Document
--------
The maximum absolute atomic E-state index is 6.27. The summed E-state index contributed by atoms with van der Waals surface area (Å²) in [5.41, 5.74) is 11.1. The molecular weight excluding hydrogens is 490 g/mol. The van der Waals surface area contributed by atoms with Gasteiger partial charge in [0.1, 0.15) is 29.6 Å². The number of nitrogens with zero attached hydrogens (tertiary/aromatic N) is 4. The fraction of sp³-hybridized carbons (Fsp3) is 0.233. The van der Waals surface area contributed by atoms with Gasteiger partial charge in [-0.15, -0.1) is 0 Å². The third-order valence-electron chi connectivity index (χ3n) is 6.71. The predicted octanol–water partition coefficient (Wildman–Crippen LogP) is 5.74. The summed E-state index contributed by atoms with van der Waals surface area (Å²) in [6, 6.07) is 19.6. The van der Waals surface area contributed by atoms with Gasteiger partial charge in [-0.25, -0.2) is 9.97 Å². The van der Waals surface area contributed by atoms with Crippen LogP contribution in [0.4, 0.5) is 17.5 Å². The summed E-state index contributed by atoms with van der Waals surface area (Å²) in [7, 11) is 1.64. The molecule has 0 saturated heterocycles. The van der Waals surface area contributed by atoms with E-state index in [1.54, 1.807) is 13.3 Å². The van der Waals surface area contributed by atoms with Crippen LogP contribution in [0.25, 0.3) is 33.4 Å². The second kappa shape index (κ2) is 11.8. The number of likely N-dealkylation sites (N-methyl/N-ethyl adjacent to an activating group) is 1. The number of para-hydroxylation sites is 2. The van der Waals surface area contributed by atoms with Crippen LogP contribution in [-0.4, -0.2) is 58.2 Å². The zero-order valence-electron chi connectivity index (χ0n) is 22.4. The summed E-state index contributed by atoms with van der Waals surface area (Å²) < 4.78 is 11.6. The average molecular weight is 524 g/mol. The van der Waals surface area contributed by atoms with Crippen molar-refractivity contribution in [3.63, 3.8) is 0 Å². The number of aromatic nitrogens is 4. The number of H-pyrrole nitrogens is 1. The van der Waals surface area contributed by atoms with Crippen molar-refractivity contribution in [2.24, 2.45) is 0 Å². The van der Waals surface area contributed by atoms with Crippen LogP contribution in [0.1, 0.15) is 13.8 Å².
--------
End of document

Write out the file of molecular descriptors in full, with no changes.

The maximum absolute atomic E-state index is 6.27. The summed E-state index contributed by atoms with van der Waals surface area (Å²) in [5.41, 5.74) is 11.1. The molecular weight excluding hydrogens is 490 g/mol. The van der Waals surface area contributed by atoms with Gasteiger partial charge in [0.1, 0.15) is 29.6 Å². The number of nitrogens with zero attached hydrogens (tertiary/aromatic N) is 4. The fraction of sp³-hybridized carbons (Fsp3) is 0.233. The van der Waals surface area contributed by atoms with Gasteiger partial charge in [-0.15, -0.1) is 0 Å². The third-order valence-electron chi connectivity index (χ3n) is 6.71. The predicted octanol–water partition coefficient (Wildman–Crippen LogP) is 5.74. The summed E-state index contributed by atoms with van der Waals surface area (Å²) in [6, 6.07) is 19.6. The van der Waals surface area contributed by atoms with Gasteiger partial charge in [-0.25, -0.2) is 9.97 Å². The van der Waals surface area contributed by atoms with Crippen LogP contribution in [0.4, 0.5) is 17.5 Å². The summed E-state index contributed by atoms with van der Waals surface area (Å²) in [7, 11) is 1.64. The molecule has 0 saturated heterocycles. The van der Waals surface area contributed by atoms with E-state index in [1.54, 1.807) is 13.3 Å². The van der Waals surface area contributed by atoms with Crippen LogP contribution in [0.25, 0.3) is 33.4 Å². The second kappa shape index (κ2) is 11.8. The number of likely N-dealkylation sites (N-methyl/N-ethyl adjacent to an activating group) is 1. The number of para-hydroxylation sites is 2. The van der Waals surface area contributed by atoms with Crippen LogP contribution in [-0.4, -0.2) is 58.2 Å². The zero-order valence-electron chi connectivity index (χ0n) is 22.4. The summed E-state index contributed by atoms with van der Waals surface area (Å²) < 4.78 is 11.6. The average molecular weight is 524 g/mol. The van der Waals surface area contributed by atoms with Crippen molar-refractivity contribution in [3.63, 3.8) is 0 Å². The number of aromatic nitrogens is 4. The number of H-pyrrole nitrogens is 1. The van der Waals surface area contributed by atoms with Crippen molar-refractivity contribution in [2.24, 2.45) is 0 Å². The van der Waals surface area contributed by atoms with Crippen LogP contribution in [0.1, 0.15) is 13.8 Å².